Today I attended the B'Nai B'Rith International Policy Conference "Point/Counterpoint, Divergent Views on Today's Pressing News." It was held at the L'Enfant Plaza Hotel. I participated on the panel dealing with Black-Jewish Relations. My fellow panelists were:

Hilary Shelton - Director, NAACP Washington Bureau
Stephen Kurzman- former Assistant Secretary for HEW and former Advisor to the U.S.
Civil Rights Commission
Lawence Rubin - former Head of the Jewish Council for Public Affairs

The session was chaired by Jared Hakimi.

In my remarks I mentioned the need for dialogue between Black and Jewish intellectuals. Two comments during the session were memorable:

Kurzman - "All progress is local."

Rubin - "Build your bridges before you need them."

Monday, October 29, 2007

I received this information from Ginger G this morning:

Long-Time Activists of Color Invited to Apply for Sabbatical Program
Deadline: December 15, 2007

The Alston/Bannerman Fellowship Program is committed to advancingprogressive social change by helping to sustain long-time activists of color.

The program honors those who have devoted their lives to helping their communities organize for racial, social, economic, and environmental justice, and provides resources for these organizers to take sabbaticals for reflection and renewal.

To qualify for an Alston/Bannerman Fellowship, applicants mustbe a person of color; have more than ten years of community organizing experience; be committed to continuing to work for social change; and live in the United States or its territories.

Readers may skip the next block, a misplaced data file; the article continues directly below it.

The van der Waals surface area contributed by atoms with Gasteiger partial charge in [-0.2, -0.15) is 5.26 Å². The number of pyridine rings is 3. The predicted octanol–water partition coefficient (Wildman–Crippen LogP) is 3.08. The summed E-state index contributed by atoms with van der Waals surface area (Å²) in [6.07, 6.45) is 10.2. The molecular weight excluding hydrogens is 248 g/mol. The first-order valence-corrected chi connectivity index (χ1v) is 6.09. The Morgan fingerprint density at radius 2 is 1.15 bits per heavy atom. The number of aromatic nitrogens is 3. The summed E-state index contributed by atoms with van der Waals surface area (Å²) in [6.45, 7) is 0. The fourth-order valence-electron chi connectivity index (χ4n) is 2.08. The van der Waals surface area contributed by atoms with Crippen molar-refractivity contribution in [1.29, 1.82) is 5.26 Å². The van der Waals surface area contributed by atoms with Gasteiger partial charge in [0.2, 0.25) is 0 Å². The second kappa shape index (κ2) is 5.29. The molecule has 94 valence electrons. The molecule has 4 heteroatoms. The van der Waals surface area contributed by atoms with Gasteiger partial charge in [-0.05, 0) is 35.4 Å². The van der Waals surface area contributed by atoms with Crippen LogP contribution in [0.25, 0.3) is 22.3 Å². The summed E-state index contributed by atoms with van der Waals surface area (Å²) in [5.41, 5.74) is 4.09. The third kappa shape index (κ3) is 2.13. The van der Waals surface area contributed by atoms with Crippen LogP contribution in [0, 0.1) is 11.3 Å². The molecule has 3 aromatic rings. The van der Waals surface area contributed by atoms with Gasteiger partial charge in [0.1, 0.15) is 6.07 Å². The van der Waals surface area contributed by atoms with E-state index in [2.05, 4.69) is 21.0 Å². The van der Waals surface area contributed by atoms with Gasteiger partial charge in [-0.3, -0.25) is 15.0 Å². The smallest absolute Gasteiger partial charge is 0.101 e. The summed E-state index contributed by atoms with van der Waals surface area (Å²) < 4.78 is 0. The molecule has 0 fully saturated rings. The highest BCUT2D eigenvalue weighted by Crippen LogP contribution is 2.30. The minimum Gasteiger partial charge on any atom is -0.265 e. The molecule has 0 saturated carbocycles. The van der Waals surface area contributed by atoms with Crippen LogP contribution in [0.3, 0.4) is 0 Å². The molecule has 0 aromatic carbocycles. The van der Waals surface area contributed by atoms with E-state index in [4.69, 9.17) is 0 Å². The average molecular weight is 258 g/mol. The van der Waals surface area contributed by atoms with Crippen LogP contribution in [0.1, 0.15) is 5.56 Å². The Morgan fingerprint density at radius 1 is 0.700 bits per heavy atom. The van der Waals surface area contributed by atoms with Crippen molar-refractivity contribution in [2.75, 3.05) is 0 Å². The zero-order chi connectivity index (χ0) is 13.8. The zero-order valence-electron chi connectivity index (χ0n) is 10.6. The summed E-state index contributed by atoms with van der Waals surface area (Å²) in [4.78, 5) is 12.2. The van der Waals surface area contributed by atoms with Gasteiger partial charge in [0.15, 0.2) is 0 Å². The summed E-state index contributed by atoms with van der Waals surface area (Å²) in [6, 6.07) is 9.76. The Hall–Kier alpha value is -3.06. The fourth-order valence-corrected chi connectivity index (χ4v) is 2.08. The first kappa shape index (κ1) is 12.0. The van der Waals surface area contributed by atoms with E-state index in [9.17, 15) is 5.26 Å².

Both full-time and volunteer activists are eligible to apply.
Fellows receive a $25,000 award to take sabbaticals of three months or more.

Fellows are expected to stop their day-to-day work activities for at least three months and devote that time to activities that are substantially different from their normal routine.

Fellows have the freedom to use their sabbaticals however they think will best re-energize them for the work ahead.

Past fellows have used the time and resources to travel, study, visit with other activists,read, relax, acquire new skills, explore new interests, spendtime with their families, restore their health, plan, evaluate,and "just be still." Visit the program's Web site for complete program details.

Link: Fellowship Progam 1627 Lancaster Street, Baltimore, MD 21231
Phone: 410-327-6220
Fax: 501-421-5862.
If DC was Tehran, I think folks would be quietly packing and moving beyond the Beltway. So much talk in the air about war. Wars start when people are casual with talking about them. Folks have been talking about attacking Iran as if there is nothing else to do. Israel's recent attack against Syria is a further indication that WW III might just come to the Middle East before a new US president takes office. Ending one war is difficult. Try finding the solution about how to end three. Think about bombs falling on DC and maybe we might want to think about peace in the New Year. Refugees trying to make it to Baltimore is not a pretty picture. Refugees fleeing cities in Iran is just as ugly.
New Books:

Gail Vida Hamburg just sent me a copy of her new book - THE EDGE OF THE WORLD. This is what Askold Melnyczuk says about her work:

" Gail Vida Hamburg's novel in stories is a stunning collection of psychologically complex and stylistically sophisticated tales..."

Gail is a graduate of the Bennington Writing Seminars. Bennies Rule!

For more information about Gail's book visit: